Yvette Seifert Hirth
"Dis, dat, and de uddah"
Why Can't People Write Good Software?
Every time i think of this title, i think of the Frank Zappa song, "Why Can't Johnny Read?"
the first 35 years or so of my programming experience - er, my "career", such as it is - was spent "hammering home" one basic thing: the error is always within me, and never within the computer. i believe this 100%, and as such i never ship anything out until all possible conditions (beginning, middle, end, edge, etc.) are tested. i believe this has made me a better programmer, and even if i'm wrong on that, we have very happy clients.
recently, i was reading email on a major non-mainframe operating system vendor's website, and came across this gem:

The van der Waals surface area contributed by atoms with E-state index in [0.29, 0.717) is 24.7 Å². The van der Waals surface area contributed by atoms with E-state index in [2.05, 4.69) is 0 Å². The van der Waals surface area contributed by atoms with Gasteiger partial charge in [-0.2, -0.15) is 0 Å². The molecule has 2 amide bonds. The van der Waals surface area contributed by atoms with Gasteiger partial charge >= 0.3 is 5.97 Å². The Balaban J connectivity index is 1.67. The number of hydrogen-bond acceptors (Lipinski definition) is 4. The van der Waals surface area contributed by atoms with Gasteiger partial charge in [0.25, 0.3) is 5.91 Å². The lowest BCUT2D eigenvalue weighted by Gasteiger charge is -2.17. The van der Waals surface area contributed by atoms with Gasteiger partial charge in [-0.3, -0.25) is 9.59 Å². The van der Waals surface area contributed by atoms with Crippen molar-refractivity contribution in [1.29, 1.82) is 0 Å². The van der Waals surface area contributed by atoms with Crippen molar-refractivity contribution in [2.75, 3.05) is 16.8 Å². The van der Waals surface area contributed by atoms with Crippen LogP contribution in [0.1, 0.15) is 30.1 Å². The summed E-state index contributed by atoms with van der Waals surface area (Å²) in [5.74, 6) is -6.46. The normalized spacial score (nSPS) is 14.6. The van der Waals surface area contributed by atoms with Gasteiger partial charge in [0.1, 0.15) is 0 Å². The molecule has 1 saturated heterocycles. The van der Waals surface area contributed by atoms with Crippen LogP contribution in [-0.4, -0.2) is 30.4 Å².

"we shipped (the fix) out in (the latest release); we didn't test the logic that addresses your situation, but it should be fine."
no, that wasn't an earthquake, that was you sensing me shudder! (i really gotta lose some weight!)
this type of attitude - "it'll be fixed in the latest/next release" - even though it has not been tested, seems to me to be prevalent in non-mainframe software. i won't mention the firm's name, nor the name of the technician that wrote it; i'll just say that i'm real glad i didn't spend all their money on "support", if that is indeed what their phone-answering-putcha-on-hold attitude can even be called.
regarding software and running a business: i take a different approach: i take my time and do a good job and worry about the profit later. people will only remember me for what i do, and not what i say i do. you can have all the money you want, but if you write stinko software, then you're a maybe-rich stinko programmer. no thanks - i'd rather be poor.
Copyright / Marque Déposée 2014/11/01@08:31:02 PDT, Yvette Seifert Hirth
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